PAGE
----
Climate and Environment

CHR to gov't: Resolve 'desaparecidos' cases, protect environmental defenders

Gaea Katreena Cabico - Philstar.com
CHR to gov't: Resolve 'desaparecidos' cases, protect environmental defenders
A woman hold a placard calling on authorities to surface abducted environmentalists Jonila Castro and Jhed Tamano on September 7, 2023.

MANILA, Philippines — The Commission on Human Rights expressed deep concern on Thursday over the reported abduction of two environmental defenders in Bataan province, saying the latest incident highlights the vulnerability of activists to enforced disappearances. 

In a statement, CHR said its office in Central Luzon is already conducting an investigation into the alleged abduction of Jonila Castro and Jhed Tamano, who have been active in organizing communities affected by reclamation and other coastal development projects in Manila Bay. 

Castro and Tamano were preparing for relief operations and consultations with communities when they were taken by four individuals in Barangay Lati in Orion town on Saturday evening, according to rights and environmental groups.

The two had reportedly experienced intimidation and harassment leading up to the incident, which happened only a few days after the observance of the International Day of the Victims of Enforced Disappearance. 

“CHR is gravely alarmed by this latest case of alleged abduction,” the commission said as it called for an immediate and exhaustive search for the young environmental activists. 

“We hope that the State will take decisive action before another case of missing human rights defenders is reported. It is crucial to resolve all cases of 'desaparecidos' to curb the impunity that enables human right violations to continue,” CHR added.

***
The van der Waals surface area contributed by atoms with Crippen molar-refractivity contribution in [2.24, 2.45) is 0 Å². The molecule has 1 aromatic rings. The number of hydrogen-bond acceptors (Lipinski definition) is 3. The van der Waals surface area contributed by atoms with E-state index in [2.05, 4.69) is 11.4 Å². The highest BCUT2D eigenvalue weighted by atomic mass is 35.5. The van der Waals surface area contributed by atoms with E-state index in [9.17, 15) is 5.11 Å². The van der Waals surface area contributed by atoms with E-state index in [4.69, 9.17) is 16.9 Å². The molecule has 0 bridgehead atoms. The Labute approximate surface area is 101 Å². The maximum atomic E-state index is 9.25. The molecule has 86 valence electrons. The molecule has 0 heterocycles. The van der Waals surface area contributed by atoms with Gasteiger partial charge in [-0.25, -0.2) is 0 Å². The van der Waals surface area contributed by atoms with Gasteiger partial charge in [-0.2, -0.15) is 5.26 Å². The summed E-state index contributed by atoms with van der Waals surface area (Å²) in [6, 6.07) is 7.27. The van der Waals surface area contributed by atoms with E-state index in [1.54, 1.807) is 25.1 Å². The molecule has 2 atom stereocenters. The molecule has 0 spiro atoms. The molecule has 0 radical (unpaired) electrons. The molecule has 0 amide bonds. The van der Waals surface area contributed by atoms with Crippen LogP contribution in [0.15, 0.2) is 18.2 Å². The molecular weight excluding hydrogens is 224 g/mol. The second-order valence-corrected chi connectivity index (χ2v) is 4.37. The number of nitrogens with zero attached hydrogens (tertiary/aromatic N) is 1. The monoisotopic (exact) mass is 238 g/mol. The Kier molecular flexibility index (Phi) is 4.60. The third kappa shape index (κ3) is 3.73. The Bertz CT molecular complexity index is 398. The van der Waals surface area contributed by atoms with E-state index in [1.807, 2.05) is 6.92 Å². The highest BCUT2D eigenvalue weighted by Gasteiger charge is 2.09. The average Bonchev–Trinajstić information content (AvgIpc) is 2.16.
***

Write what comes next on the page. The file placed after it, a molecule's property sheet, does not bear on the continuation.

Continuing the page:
Monitoring by rights group Karapatan showed eight documented cases of enforced disappearances under the current administration. The number may increase to 10 if Tamano and Castro do not surface soon.

Illegal arrest, detention, and abduction are punishable under the Anti-Enforced or Involuntary Disappearance Act of 2012. 

CHR also stressed the need to ratify the International Convention for the Protection of All Persons from Enforced Disappearances that will serve as a legal standard that will stand beyond political dynamics, leadership changes or shifts in policies. 

Protecting defenders of nature

CHR also called on the government to strengthen safeguards on the rights of environmental defenders.

“As many of them work to defend the environment through peaceful and responsible means, it is imperative that they are supported, instead of subjected to violence, harassment, and intimidation,” it said. 

The Philippines has been consistently listed the deadliest country in Asia for land and environmental defenders, based on the monitoring of watchdog Global Witness. In 2021, 19 environmentalists were killed in the country. 

Green groups have criticized the administration of President Ferdinand “Bongbong” Marcos Jr. for its silence on escalating attacks against environmental defenders. 

Marcos ordered the suspension of reclamation projects in Manila Bay last month pending a review of their compliance with environmental regulations and their impacts. Groups continue to call for the cancelation of coastal development projects, and an investigation into the impacts of these activities.

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